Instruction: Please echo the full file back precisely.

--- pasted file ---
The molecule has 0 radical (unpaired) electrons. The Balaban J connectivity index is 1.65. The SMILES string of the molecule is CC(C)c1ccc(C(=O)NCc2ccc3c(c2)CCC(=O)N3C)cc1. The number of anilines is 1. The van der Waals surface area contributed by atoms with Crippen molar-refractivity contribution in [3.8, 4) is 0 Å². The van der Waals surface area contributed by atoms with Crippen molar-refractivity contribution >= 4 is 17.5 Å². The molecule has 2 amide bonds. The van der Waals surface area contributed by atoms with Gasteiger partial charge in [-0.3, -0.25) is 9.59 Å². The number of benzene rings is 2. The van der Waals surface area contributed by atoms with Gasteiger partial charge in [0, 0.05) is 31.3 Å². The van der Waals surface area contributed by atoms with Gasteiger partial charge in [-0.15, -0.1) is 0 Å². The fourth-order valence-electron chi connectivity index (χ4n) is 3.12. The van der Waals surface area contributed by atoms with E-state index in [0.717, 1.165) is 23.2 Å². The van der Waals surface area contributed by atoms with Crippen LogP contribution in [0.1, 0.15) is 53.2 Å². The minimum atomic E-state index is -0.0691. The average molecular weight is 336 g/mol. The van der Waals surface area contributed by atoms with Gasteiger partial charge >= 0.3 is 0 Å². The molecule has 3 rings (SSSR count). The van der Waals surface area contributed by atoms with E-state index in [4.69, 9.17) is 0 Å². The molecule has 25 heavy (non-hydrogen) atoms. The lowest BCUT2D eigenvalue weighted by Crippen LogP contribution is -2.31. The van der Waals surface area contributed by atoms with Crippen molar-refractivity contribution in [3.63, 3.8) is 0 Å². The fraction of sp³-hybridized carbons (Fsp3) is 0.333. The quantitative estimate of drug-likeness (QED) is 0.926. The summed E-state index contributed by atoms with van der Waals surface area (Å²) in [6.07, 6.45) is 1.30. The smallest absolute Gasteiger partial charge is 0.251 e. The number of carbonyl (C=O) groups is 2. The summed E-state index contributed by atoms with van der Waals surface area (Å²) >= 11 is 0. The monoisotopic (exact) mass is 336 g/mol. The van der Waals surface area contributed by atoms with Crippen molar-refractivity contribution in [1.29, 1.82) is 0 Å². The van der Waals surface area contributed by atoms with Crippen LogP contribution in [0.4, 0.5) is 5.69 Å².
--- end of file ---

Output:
The molecule has 0 radical (unpaired) electrons. The Balaban J connectivity index is 1.65. The SMILES string of the molecule is CC(C)c1ccc(C(=O)NCc2ccc3c(c2)CCC(=O)N3C)cc1. The number of anilines is 1. The van der Waals surface area contributed by atoms with Crippen molar-refractivity contribution in [3.8, 4) is 0 Å². The van der Waals surface area contributed by atoms with Crippen molar-refractivity contribution >= 4 is 17.5 Å². The molecule has 2 amide bonds. The van der Waals surface area contributed by atoms with Gasteiger partial charge in [-0.3, -0.25) is 9.59 Å². The number of benzene rings is 2. The van der Waals surface area contributed by atoms with Gasteiger partial charge in [0, 0.05) is 31.3 Å². The van der Waals surface area contributed by atoms with Gasteiger partial charge in [-0.15, -0.1) is 0 Å². The fourth-order valence-electron chi connectivity index (χ4n) is 3.12. The van der Waals surface area contributed by atoms with E-state index in [0.717, 1.165) is 23.2 Å². The van der Waals surface area contributed by atoms with Crippen LogP contribution in [0.1, 0.15) is 53.2 Å². The minimum atomic E-state index is -0.0691. The average molecular weight is 336 g/mol. The van der Waals surface area contributed by atoms with Gasteiger partial charge >= 0.3 is 0 Å². The molecule has 3 rings (SSSR count). The van der Waals surface area contributed by atoms with E-state index in [4.69, 9.17) is 0 Å². The molecule has 25 heavy (non-hydrogen) atoms. The lowest BCUT2D eigenvalue weighted by Crippen LogP contribution is -2.31. The van der Waals surface area contributed by atoms with Crippen molar-refractivity contribution in [3.63, 3.8) is 0 Å². The fraction of sp³-hybridized carbons (Fsp3) is 0.333. The quantitative estimate of drug-likeness (QED) is 0.926. The summed E-state index contributed by atoms with van der Waals surface area (Å²) in [6.07, 6.45) is 1.30. The smallest absolute Gasteiger partial charge is 0.251 e. The number of carbonyl (C=O) groups is 2. The summed E-state index contributed by atoms with van der Waals surface area (Å²) >= 11 is 0. The monoisotopic (exact) mass is 336 g/mol. The van der Waals surface area contributed by atoms with Crippen molar-refractivity contribution in [1.29, 1.82) is 0 Å². The van der Waals surface area contributed by atoms with Crippen LogP contribution in [0.4, 0.5) is 5.69 Å².